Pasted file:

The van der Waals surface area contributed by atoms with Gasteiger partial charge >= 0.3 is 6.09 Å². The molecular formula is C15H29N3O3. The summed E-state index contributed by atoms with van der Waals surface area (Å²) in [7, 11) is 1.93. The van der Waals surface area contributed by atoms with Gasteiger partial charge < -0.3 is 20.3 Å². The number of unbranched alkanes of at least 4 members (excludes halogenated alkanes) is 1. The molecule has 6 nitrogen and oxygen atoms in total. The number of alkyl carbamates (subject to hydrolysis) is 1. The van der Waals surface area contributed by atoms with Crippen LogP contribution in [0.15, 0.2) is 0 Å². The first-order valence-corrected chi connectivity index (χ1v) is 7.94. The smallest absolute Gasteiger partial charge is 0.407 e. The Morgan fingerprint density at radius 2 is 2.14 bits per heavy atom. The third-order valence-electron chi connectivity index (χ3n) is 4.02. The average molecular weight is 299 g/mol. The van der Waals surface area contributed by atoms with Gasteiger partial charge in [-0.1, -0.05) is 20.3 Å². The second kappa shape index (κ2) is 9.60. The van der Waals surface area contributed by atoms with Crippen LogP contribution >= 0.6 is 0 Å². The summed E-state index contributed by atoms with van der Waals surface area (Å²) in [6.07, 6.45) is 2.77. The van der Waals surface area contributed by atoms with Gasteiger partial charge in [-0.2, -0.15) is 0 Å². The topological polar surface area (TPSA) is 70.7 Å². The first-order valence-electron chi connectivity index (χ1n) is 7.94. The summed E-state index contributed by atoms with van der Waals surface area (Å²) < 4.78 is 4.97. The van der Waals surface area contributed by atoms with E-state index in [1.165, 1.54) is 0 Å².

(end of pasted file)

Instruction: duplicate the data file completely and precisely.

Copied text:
The van der Waals surface area contributed by atoms with Gasteiger partial charge >= 0.3 is 6.09 Å². The molecular formula is C15H29N3O3. The summed E-state index contributed by atoms with van der Waals surface area (Å²) in [7, 11) is 1.93. The van der Waals surface area contributed by atoms with Gasteiger partial charge < -0.3 is 20.3 Å². The number of unbranched alkanes of at least 4 members (excludes halogenated alkanes) is 1. The molecule has 6 nitrogen and oxygen atoms in total. The number of alkyl carbamates (subject to hydrolysis) is 1. The van der Waals surface area contributed by atoms with Crippen LogP contribution in [0.15, 0.2) is 0 Å². The first-order valence-corrected chi connectivity index (χ1v) is 7.94. The smallest absolute Gasteiger partial charge is 0.407 e. The Morgan fingerprint density at radius 2 is 2.14 bits per heavy atom. The third-order valence-electron chi connectivity index (χ3n) is 4.02. The average molecular weight is 299 g/mol. The van der Waals surface area contributed by atoms with Gasteiger partial charge in [-0.1, -0.05) is 20.3 Å². The second kappa shape index (κ2) is 9.60. The van der Waals surface area contributed by atoms with Crippen LogP contribution >= 0.6 is 0 Å². The summed E-state index contributed by atoms with van der Waals surface area (Å²) in [6.07, 6.45) is 2.77. The van der Waals surface area contributed by atoms with Gasteiger partial charge in [-0.2, -0.15) is 0 Å². The topological polar surface area (TPSA) is 70.7 Å². The first-order valence-electron chi connectivity index (χ1n) is 7.94. The summed E-state index contributed by atoms with van der Waals surface area (Å²) < 4.78 is 4.97. The van der Waals surface area contributed by atoms with E-state index in [1.165, 1.54) is 0 Å².